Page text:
Anne Buyden and Kirk Douglas in 2003. Everett Collection/shutterstock
Born in Upstate New York in 1916, legendary actor Kirk Douglas passed away at 103 on Wednesday at his home in Beverly Hills. He is survived by his wife of 65 years, Anne Buydens, and three sons, including prominent actor Michael Douglas. In a statement obtained by People, Michael said, “Kirk’s life was well lived, and he leaves a legacy in film that will endure for generations to come, and a history as a renowned philanthropist who worked to aid the public and bring peace to the planet.”
Perhaps best known for his starring role in 1960’s Spartacus, Kirk Douglas amassed quite a large fortune during a time when not all high-profile actors pulled in huge sums. But Kirk was ahead of the curve by establishing a production company in the 1950s to make movies outside the studio system. And Anne took charge of the family’s bookkeeping and set up a trust that has been growing steadily ever since. Kirk was worth an estimated $60 million upon his passing.
An Early Hollywood Philanthropist
The Douglas family was also forward-thinking when it comes to philanthropy, launching the Douglas Foundation all the way back in 1964. The foundation describes itself as “one of the entertainment industry’s largest and oldest private philanthropic institutions.” In a recent fiscal year, the foundation reported some $8 million in assets, though that number swelled as high as $23 million last decade. The foundation gave away around $2.2 million in 2017.
Despite the impression some have about celebrity philanthropy, which is that it’s all posturing with little cash giving, the Douglas’ steady grantmaking through their foundation reveals that some of Hollywood’s most powerful are committed givers, work we continue to track through our Glitzy Givers vertical.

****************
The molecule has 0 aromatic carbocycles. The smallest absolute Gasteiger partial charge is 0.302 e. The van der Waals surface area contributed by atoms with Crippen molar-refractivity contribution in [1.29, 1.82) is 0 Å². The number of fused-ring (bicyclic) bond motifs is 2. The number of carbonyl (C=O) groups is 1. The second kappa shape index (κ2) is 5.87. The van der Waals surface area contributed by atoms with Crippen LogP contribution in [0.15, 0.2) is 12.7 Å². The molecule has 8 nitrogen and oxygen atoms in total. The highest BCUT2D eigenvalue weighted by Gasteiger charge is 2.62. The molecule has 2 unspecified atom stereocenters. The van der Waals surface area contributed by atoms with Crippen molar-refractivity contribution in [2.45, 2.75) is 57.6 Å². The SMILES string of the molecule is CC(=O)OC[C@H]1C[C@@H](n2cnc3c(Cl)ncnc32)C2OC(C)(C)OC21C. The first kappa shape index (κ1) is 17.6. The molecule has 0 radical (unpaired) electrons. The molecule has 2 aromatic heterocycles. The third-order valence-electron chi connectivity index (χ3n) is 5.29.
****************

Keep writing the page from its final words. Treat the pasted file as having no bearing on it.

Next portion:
So what did Kirk Douglas support through his foundation, and what can we expect in the future?
Well, the Douglas Foundation’s primary focus is “improving the education and health, fostering the well-being, and most importantly, developing new opportunities for the children who hold our future in their hands.” The Douglas Foundation also supports various health projects, funds human services groups, and more.
The Douglases strongly supported Kirk’s alma mater, St. Lawrence University in New York, including bankrolling a scholarship for minority and underprivileged students. They also endowed the Kirk Douglas Fellowship at the American Film Institute to support graduate film students. Their philanthropy has also involved the University of California Santa Barbara, where Michael Douglas graduated. Michael has also been involved in philanthropy, creating an endowed chair at UCSB among his activities.
In addition, the family created the Anne & Kirk Douglas Recreation & Playground Awards, which helps LAUSD schools improve and enhance their outdoor and recreational space. The effort began when Anne read in the newspaper that the district’s schoolyards were so decrepit that children were being kept indoors. Upwards of 500 schools have received support through these awards. The couple also worked with the Sinai Temple of Los Angeles, where they funded the Douglas Family Early Childhood Center.
Health is another area the Douglas family focuses on. Anne overcame breast cancer and helped establish the Women’s Cancer Research Fund, a program of the Entertainment Industry Foundation (EIF). And just a few years ago, on Kirk’s 99th birthday, the couple made a $15 million gift to the Motion Picture & TV Fund to support an Alzheimer’s facility called the Kirk Douglas Care Pavilion.
The couple also supported L.A. Mission, home to the Anne Douglas Center for Women, an “outreach and rehabilitation facility for women.” Kirk and his philanthropic legacy will continue to live on through his wife Anne, herself 100, and their children.